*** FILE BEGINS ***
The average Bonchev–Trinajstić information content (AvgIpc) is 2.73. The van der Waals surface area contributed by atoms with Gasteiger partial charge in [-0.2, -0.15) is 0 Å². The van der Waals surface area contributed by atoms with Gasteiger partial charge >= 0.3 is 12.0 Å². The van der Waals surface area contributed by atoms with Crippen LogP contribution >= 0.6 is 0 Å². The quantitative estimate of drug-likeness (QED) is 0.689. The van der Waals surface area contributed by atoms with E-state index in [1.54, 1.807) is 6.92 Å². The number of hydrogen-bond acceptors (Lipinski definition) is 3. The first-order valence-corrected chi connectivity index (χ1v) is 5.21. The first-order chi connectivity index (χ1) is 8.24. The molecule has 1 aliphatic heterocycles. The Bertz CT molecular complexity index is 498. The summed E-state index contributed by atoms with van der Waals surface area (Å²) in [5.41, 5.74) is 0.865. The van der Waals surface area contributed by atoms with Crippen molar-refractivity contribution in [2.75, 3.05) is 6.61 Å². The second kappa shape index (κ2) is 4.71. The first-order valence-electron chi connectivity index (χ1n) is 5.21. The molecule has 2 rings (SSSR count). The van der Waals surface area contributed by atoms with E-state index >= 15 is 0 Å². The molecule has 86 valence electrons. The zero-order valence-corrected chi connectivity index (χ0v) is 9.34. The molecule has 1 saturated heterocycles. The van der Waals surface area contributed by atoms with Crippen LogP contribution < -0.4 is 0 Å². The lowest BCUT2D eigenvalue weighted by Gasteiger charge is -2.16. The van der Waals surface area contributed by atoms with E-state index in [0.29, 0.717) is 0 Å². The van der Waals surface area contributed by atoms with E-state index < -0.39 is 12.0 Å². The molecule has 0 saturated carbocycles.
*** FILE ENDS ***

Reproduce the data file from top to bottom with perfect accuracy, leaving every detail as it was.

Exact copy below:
The average Bonchev–Trinajstić information content (AvgIpc) is 2.73. The van der Waals surface area contributed by atoms with Gasteiger partial charge in [-0.2, -0.15) is 0 Å². The van der Waals surface area contributed by atoms with Gasteiger partial charge >= 0.3 is 12.0 Å². The van der Waals surface area contributed by atoms with Crippen LogP contribution >= 0.6 is 0 Å². The quantitative estimate of drug-likeness (QED) is 0.689. The van der Waals surface area contributed by atoms with E-state index in [1.54, 1.807) is 6.92 Å². The number of hydrogen-bond acceptors (Lipinski definition) is 3. The first-order valence-corrected chi connectivity index (χ1v) is 5.21. The first-order chi connectivity index (χ1) is 8.24. The molecule has 1 aliphatic heterocycles. The Bertz CT molecular complexity index is 498. The summed E-state index contributed by atoms with van der Waals surface area (Å²) in [5.41, 5.74) is 0.865. The van der Waals surface area contributed by atoms with Crippen molar-refractivity contribution in [2.75, 3.05) is 6.61 Å². The second kappa shape index (κ2) is 4.71. The first-order valence-electron chi connectivity index (χ1n) is 5.21. The molecule has 2 rings (SSSR count). The van der Waals surface area contributed by atoms with E-state index >= 15 is 0 Å². The molecule has 86 valence electrons. The zero-order valence-corrected chi connectivity index (χ0v) is 9.34. The molecule has 1 saturated heterocycles. The van der Waals surface area contributed by atoms with Crippen LogP contribution < -0.4 is 0 Å². The lowest BCUT2D eigenvalue weighted by Gasteiger charge is -2.16. The van der Waals surface area contributed by atoms with E-state index in [0.29, 0.717) is 0 Å². The van der Waals surface area contributed by atoms with E-state index < -0.39 is 12.0 Å². The molecule has 0 saturated carbocycles.